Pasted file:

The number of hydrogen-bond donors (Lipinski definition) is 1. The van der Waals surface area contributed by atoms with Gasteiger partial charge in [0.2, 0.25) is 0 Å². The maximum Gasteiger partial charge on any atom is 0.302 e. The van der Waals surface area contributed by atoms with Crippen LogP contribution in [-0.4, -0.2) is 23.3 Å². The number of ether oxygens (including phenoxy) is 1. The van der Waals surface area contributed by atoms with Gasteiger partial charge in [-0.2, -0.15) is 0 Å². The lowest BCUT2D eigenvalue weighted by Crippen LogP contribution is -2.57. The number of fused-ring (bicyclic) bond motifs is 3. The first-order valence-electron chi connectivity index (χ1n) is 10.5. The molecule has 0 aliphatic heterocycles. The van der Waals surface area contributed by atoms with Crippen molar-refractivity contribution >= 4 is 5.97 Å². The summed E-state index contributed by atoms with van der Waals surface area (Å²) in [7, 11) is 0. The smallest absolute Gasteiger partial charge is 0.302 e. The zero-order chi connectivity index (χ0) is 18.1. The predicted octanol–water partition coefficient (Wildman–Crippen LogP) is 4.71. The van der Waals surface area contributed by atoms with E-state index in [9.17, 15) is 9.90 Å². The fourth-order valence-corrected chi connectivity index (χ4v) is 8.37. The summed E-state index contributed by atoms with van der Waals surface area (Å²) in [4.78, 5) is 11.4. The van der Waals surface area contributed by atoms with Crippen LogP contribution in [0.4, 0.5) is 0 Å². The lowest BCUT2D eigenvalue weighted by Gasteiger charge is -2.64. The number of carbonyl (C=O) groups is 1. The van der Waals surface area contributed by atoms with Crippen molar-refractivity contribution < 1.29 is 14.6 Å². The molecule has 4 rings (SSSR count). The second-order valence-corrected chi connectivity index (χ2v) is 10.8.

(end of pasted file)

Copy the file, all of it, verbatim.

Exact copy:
The number of hydrogen-bond donors (Lipinski definition) is 1. The van der Waals surface area contributed by atoms with Gasteiger partial charge in [0.2, 0.25) is 0 Å². The maximum Gasteiger partial charge on any atom is 0.302 e. The van der Waals surface area contributed by atoms with Crippen LogP contribution in [-0.4, -0.2) is 23.3 Å². The number of ether oxygens (including phenoxy) is 1. The van der Waals surface area contributed by atoms with Gasteiger partial charge in [-0.2, -0.15) is 0 Å². The lowest BCUT2D eigenvalue weighted by Crippen LogP contribution is -2.57. The number of fused-ring (bicyclic) bond motifs is 3. The first-order valence-electron chi connectivity index (χ1n) is 10.5. The molecule has 0 aliphatic heterocycles. The van der Waals surface area contributed by atoms with Crippen molar-refractivity contribution >= 4 is 5.97 Å². The summed E-state index contributed by atoms with van der Waals surface area (Å²) in [7, 11) is 0. The smallest absolute Gasteiger partial charge is 0.302 e. The zero-order chi connectivity index (χ0) is 18.1. The predicted octanol–water partition coefficient (Wildman–Crippen LogP) is 4.71. The van der Waals surface area contributed by atoms with E-state index in [9.17, 15) is 9.90 Å². The fourth-order valence-corrected chi connectivity index (χ4v) is 8.37. The summed E-state index contributed by atoms with van der Waals surface area (Å²) in [4.78, 5) is 11.4. The van der Waals surface area contributed by atoms with Crippen LogP contribution in [0.4, 0.5) is 0 Å². The lowest BCUT2D eigenvalue weighted by Gasteiger charge is -2.64. The number of carbonyl (C=O) groups is 1. The van der Waals surface area contributed by atoms with Crippen molar-refractivity contribution < 1.29 is 14.6 Å². The molecule has 4 rings (SSSR count). The second-order valence-corrected chi connectivity index (χ2v) is 10.8.